Network Time Protocol (NTP) ServicesFor time-sensitive, mission-critical computer applications, NTP services are essential in maintaining accurate timekeeping across a network. Merit is now offering Stratum 1 NTP services as a value-added feature to our Members.
OverviewThe standard timescale used by most nations of the world is Coordinated Universal Time (UTC), which is based on the Earth's rotation about its axis, and the Gregorian Calendar, which is based on the Earth's rotation about the Sun. The UTC timescale is coordinated with International Atomic Time (TAI) by inserting leap seconds at intervals of about 18 months. UTC time is disseminated via radio and satellite navigation systems, telephone modems, portable clocks and other means.
For reasons of cost and convenience, it is not possible to equip every computer with an UTC receiver. However, it is possible to equip some number of computers acting as primary time servers to synchronize a much larger number of secondary servers and clients connected by a common network. This requires a distributed network clock synchronization protocol that can read a server clock, transmit the reading to one or more clients and adjust each client clock as required. One major protocol is Network Time Protocol (NTP).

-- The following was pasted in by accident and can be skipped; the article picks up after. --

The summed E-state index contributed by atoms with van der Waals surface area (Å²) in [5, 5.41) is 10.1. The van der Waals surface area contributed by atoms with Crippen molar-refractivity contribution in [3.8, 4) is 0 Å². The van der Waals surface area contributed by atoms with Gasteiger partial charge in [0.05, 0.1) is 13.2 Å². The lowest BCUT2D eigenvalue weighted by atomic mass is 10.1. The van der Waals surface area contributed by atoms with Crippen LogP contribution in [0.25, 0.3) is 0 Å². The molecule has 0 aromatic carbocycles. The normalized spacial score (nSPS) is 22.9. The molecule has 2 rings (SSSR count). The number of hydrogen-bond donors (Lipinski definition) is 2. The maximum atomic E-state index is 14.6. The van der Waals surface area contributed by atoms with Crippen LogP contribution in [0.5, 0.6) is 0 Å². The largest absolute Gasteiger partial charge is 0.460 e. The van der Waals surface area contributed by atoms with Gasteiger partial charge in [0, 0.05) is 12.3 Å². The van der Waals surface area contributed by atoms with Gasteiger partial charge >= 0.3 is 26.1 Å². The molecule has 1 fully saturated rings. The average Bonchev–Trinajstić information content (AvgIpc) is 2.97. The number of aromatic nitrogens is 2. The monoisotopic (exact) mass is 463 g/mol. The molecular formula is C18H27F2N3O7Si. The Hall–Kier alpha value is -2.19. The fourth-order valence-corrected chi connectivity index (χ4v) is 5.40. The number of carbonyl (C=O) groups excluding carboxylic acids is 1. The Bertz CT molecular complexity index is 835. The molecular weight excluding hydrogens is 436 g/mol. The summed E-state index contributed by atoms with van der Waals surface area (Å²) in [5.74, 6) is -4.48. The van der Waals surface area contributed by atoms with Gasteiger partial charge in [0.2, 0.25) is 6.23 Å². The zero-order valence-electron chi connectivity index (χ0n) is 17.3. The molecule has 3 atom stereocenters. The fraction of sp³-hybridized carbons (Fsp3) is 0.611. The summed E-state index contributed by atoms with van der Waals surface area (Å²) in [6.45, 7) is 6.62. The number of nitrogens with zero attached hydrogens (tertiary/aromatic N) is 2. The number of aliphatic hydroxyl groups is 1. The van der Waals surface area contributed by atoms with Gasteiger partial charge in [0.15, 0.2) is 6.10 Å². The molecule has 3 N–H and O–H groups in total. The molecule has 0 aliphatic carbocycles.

The Network Time Protocol (NTP) is a protocol for synchronizing the clocks of computer systems over packet-switched, variable-latency data networks. NTP uses UDP port 123 as its transport layer. It is designed particularly to resist the effects of variable latency.
NTP uses Marzullo's algorithm with the UTC time scale, including support for features such as leap seconds. NTPv4 can usually maintain time to within 10 milliseconds (1/100 s) over the public Internet, and can achieve accuracies of 200 microseconds (1/5000 s) or better in local area networks under ideal conditions.
NTP uses a hierarchical system of "clock strata", where stratum 1 systems synchronize to an accurate external clock such as a GPS clock (usually through a Pulse per second signal) or other radio clock. NTP stratum 2 systems derive their time from one or more stratum 1 systems, and so on.
The synchronization protocol supports a large and varied number of communities. Each community is organized as a subnet, with the primary servers at the root and secondary servers and clients at increasing hop count, or stratum level, from the data source.
Reliability & AccuracyMerit's new NTP services utilize a Spectracom Netclock/GPS time server that provides Stratum 1 server functionality, which is essential for sophisticated end-to-end network measurement and split-second timing for mission critical systems. The Spectracom NetClock/GPS time server automatically tracks up to twelve satellites simultaneously, and provides extremely accurate timing by synchronizing to the satellites' atomic clocks.
Have questions about Merit Network Time Protocol (NTP) Services? Contact a Member Relations Manager at or 734-527-5700.